COVINGTON -- While there's not much anyone can do to actually alleviate triple-digit temperatures, there are steps homeowners can take to minimize the impact to their power bills and pocketbooks, according to Leigh-Anne Burgess, spokeswoman for Snapping Shoals EMC.
Burgess recommends implementing the following comfort and money-saving tips:
• Close shades, drapes and blinds during the day to block out the sun.
• Adjust the thermostat. During warmer months, raising the thermostat a few degrees can save money. Set the temperature between 78-80 degrees Fahrenheit, and you could save up to 8 percent on monthly cooling bills.
• Be a "fan-atic." While they don't replace air conditioners or heat pumps, fans move air and help you feel more comfortable. On milder days, fans can save as much as 60 percent on electric bills. Fans cool people, not rooms, so turn them off when you leave.
• Service your HVAC regularly. Snapping Shoals EMC recommends having your unit serviced annually to extend the life of your system and save money. Call 770-786-3484 for more information.
• When it's time to replace your cooling system, replace it with an ENERGY STAR-qualified model. Doing so could reduce your energy costs by as much as 30 percent.
• Bigger isn't always better. Too often, cooling equipment isn't sized properly and leads to higher electric bills. A unit that's too large for your home will not cool evenly and might produce higher bills.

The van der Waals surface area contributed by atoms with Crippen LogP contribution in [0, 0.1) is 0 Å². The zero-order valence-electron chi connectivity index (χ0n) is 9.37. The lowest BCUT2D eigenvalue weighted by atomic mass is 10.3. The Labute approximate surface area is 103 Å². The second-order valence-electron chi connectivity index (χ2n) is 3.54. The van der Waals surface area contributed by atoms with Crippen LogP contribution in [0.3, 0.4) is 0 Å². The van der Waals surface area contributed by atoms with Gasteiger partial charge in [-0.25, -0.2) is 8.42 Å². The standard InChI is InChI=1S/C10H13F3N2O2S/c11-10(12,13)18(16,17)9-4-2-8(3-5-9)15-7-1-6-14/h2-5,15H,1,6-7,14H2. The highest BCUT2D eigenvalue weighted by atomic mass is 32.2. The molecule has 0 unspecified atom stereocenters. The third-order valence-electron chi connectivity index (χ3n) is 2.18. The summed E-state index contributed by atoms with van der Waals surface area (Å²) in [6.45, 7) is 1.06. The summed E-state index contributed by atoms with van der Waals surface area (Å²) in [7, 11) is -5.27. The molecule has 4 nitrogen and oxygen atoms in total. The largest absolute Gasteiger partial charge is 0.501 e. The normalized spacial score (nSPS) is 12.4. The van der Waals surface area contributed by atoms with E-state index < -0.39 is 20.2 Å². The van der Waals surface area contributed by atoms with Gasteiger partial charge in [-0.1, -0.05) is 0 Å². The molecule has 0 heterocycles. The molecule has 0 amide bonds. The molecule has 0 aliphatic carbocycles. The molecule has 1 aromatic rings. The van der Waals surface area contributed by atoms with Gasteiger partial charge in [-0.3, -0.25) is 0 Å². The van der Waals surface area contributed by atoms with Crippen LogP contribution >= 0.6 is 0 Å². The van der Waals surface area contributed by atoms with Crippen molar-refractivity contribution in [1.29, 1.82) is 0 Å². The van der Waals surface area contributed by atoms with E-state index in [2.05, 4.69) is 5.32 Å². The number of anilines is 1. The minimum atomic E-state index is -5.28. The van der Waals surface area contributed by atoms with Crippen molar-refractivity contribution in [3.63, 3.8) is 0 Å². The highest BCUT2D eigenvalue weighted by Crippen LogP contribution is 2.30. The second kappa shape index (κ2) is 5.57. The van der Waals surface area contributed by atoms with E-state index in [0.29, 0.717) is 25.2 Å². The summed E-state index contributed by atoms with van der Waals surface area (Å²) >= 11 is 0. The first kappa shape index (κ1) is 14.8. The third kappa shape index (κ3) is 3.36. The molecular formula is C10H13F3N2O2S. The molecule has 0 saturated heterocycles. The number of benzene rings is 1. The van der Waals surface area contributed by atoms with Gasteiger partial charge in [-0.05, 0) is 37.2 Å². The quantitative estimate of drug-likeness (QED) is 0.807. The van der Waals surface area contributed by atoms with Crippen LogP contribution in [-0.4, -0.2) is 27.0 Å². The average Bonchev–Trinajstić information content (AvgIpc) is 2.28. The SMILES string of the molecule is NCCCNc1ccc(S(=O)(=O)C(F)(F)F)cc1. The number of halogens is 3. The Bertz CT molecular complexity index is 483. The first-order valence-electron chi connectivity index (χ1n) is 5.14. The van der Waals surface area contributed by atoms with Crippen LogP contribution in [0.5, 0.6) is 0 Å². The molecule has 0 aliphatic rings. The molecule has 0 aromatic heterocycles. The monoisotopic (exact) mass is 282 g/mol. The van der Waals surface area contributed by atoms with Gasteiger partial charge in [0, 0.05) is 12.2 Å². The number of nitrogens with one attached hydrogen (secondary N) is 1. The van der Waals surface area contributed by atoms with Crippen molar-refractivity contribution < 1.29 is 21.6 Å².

• Plant trees and you'll have it made in the shade. Outside shade can reduce air conditioning costs 30 percent. Shade on the east and west is most important.
• Make sure furniture or drapes do not block your registers for supply and return air.
• Seal air leaks around doors and windows. Use calk and weather-stripping.
• Use a microwave instead of the oven.
Burgess said Snapping Shoals is prepared to furnish customers with as much power as they need to get through the current heat wave comfortably.
"Snapping Shoals EMC has adequate capacity to meet the needs of our members during this unprecedented heat wave," she said. "The heat has not affected our ability to provide our members with reliable electric service."